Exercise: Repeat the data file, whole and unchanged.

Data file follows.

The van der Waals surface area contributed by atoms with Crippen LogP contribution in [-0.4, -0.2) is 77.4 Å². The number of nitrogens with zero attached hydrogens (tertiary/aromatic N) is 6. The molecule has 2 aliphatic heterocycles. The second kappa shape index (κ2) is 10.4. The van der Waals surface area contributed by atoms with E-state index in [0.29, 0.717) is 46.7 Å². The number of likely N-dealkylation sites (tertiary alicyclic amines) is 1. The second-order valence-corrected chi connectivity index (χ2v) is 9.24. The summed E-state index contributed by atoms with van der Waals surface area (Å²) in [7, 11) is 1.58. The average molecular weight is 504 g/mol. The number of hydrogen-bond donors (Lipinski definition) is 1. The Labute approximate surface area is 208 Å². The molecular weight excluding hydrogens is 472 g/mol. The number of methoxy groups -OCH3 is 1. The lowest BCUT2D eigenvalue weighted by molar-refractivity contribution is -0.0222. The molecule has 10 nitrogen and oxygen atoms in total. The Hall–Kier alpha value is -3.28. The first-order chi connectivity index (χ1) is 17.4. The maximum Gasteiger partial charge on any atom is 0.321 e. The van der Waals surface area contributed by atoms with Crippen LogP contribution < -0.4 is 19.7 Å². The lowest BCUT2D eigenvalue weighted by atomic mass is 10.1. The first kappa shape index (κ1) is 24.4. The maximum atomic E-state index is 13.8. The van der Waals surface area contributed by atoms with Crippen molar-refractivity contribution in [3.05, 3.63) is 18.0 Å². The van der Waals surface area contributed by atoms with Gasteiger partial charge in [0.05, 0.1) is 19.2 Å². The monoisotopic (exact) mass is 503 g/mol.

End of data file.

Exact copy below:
The van der Waals surface area contributed by atoms with Crippen LogP contribution in [-0.4, -0.2) is 77.4 Å². The number of nitrogens with zero attached hydrogens (tertiary/aromatic N) is 6. The molecule has 2 aliphatic heterocycles. The second kappa shape index (κ2) is 10.4. The van der Waals surface area contributed by atoms with E-state index in [0.29, 0.717) is 46.7 Å². The number of likely N-dealkylation sites (tertiary alicyclic amines) is 1. The second-order valence-corrected chi connectivity index (χ2v) is 9.24. The summed E-state index contributed by atoms with van der Waals surface area (Å²) in [7, 11) is 1.58. The average molecular weight is 504 g/mol. The number of hydrogen-bond donors (Lipinski definition) is 1. The Labute approximate surface area is 208 Å². The molecular weight excluding hydrogens is 472 g/mol. The number of methoxy groups -OCH3 is 1. The lowest BCUT2D eigenvalue weighted by molar-refractivity contribution is -0.0222. The molecule has 10 nitrogen and oxygen atoms in total. The Hall–Kier alpha value is -3.28. The first-order chi connectivity index (χ1) is 17.4. The maximum Gasteiger partial charge on any atom is 0.321 e. The van der Waals surface area contributed by atoms with Crippen LogP contribution < -0.4 is 19.7 Å². The lowest BCUT2D eigenvalue weighted by atomic mass is 10.1. The first kappa shape index (κ1) is 24.4. The maximum atomic E-state index is 13.8. The van der Waals surface area contributed by atoms with Crippen molar-refractivity contribution in [3.05, 3.63) is 18.0 Å². The van der Waals surface area contributed by atoms with Gasteiger partial charge in [0.05, 0.1) is 19.2 Å². The monoisotopic (exact) mass is 503 g/mol.